Comba-*yawn* Oh My. Zzzzzz... - The combat in this game is a chore. I like the emphasis on hand to hand, and I can see what they were going for. But chaining combos seemed to happen at random for me, and most of the fighting resulted in a painfully boring back and forth between me and the countless zombie like enemies that rarely felt threatening or tense. It may be unfair to compare this to Dead Space, but since it wants so much to be just like its superior counterpart, I don't think I can be blamed for wanting it to at least be a little closer to that far more enjoyable experience. The protagonist has quite a bit of mobility for the most part, and is able to turn and run quickly, but as soon as you get in a fight, one button press will send him into an arduous animation with nothing to do between but block and roll out of the way occasionally. And the fact that they felt the need to throw in the odd QTE was a further kick to the chops that I could have done without; especially when they would come completely without warning, and a few times, disappeared before I was even able to see what key I was expected to press to save my sorry ass.

Marred With Mediocrity - What story exists to compel you to continue in Afterfall is totally ruined by the terrible voice acting, absolutely atrocious character models and animations, and totally cliché events and goals that have been seen dozens of times in every other survival horror game to date. After the likes of F.E.A.R., Condemned, Dead Space, and Silent Hill, it is sad to see a game like Afterfall come out which has seemingly learned nothing from them – or perhaps, which has learned far too much. I had an immediate feeling of “been there done that” which was a total turn off for me. Throw in some flickering “scary” visuals whenever things get weird and I instantly felt that there were not enough frightening young children doing the crab walk on the ceiling, or flashes of dead people accompanied by extra loud sound effects of a screaming woman playing alongside them. At the end of 2011, these elements have become tiring, and have left me a little jaded, perhaps. When a game like Amnesia: The Dark Descent has entered the scene to prove that you don't need to rely on these tired conventions, it makes Afterfall look even more dated and uninspired.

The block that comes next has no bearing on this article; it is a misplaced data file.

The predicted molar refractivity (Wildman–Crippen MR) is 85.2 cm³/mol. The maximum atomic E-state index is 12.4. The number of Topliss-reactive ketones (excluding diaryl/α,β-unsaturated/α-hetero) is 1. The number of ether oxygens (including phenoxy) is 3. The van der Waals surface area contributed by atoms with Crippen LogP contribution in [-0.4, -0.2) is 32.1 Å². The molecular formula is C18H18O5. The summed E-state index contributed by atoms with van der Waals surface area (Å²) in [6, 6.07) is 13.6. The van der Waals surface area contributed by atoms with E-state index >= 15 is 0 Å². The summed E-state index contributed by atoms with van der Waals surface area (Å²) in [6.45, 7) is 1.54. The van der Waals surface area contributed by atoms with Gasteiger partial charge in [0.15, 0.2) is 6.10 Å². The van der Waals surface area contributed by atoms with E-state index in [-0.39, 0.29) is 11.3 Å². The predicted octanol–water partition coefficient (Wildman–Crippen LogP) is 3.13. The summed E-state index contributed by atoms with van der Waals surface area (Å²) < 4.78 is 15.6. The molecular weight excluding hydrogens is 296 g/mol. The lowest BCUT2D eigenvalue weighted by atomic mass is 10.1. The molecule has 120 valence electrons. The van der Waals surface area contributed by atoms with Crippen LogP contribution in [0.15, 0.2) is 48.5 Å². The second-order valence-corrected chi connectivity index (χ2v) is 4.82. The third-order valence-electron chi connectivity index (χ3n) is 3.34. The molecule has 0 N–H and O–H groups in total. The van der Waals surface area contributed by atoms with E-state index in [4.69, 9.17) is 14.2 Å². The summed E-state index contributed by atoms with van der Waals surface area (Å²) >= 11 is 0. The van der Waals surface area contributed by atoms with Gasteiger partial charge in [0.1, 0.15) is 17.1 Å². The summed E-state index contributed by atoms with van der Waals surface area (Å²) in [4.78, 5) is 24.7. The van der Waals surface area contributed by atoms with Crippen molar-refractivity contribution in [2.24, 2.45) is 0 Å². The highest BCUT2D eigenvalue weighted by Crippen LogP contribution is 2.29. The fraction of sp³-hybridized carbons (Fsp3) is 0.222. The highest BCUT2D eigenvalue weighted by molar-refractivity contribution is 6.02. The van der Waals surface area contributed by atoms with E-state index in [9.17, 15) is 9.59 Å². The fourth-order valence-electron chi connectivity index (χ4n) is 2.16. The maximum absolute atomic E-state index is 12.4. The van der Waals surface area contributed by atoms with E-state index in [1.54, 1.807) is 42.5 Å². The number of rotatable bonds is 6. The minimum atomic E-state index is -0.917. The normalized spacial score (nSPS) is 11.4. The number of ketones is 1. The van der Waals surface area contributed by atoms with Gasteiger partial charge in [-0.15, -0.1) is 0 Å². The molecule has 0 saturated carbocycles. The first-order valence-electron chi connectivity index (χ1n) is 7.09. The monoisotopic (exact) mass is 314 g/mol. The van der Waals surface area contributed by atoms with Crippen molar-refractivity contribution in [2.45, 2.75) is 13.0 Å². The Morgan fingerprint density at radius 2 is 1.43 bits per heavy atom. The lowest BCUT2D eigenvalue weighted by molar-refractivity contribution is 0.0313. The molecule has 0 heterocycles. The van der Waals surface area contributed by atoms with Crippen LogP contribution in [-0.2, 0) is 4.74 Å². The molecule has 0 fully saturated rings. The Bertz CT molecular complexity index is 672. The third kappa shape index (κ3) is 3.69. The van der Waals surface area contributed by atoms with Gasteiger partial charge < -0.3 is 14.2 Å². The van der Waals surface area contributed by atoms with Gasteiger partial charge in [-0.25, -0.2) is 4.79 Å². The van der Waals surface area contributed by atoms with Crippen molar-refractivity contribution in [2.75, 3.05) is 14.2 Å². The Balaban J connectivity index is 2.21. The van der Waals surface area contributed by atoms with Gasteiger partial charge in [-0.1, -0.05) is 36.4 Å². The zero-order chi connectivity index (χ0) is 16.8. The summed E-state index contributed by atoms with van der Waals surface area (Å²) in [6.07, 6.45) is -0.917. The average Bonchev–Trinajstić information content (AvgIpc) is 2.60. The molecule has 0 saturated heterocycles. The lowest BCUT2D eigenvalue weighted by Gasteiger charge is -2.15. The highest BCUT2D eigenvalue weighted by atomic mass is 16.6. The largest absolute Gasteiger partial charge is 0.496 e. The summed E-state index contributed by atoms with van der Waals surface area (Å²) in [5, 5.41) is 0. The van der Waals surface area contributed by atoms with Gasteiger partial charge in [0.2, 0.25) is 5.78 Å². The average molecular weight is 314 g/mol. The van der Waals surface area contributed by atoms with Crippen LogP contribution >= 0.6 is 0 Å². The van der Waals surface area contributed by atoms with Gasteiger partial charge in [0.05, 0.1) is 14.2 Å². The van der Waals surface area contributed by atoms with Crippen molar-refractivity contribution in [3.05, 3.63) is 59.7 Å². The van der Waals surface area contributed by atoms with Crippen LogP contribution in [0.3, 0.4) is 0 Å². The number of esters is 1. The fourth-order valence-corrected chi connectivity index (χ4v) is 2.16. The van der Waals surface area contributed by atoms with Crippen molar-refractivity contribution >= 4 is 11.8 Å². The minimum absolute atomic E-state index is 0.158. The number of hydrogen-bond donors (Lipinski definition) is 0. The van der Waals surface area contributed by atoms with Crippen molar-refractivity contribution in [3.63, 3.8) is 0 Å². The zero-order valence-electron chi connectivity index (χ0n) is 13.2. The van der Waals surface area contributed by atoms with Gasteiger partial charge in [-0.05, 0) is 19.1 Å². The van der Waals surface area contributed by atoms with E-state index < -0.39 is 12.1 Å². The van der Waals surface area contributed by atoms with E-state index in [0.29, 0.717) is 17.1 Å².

Afterfall: InSanity left me feeling like a gaping hole had been punctured into my week; a hole filled with memories of boring gameplay, laughable attempts at inspiring fear, and a general, rotten taste in my mouth that will easily be washed away by a slew of superior survival horror games, most of which were made years before this one. I applaud the creators of the game for making a game that looks so decidedly polished, and one which fits in seamlessly with the current generation, but it simply wasn't any fun for me to play, and that is what counts. I love independent developers and games, and support them wherever possible; but if the games they make don't do anything to make me want to play them, I can only support the effort put behind them, and not the experiences themselves. Afterfall is proof that the guys behind the game have what it takes to a decent package together, and I hope they continue to make games after this one. I just don't want those games to be anything like Afterfall: InSanity, because in short, I didn't find it to be very good at all.


Joel - Staff Writer joel (@) | all author's articles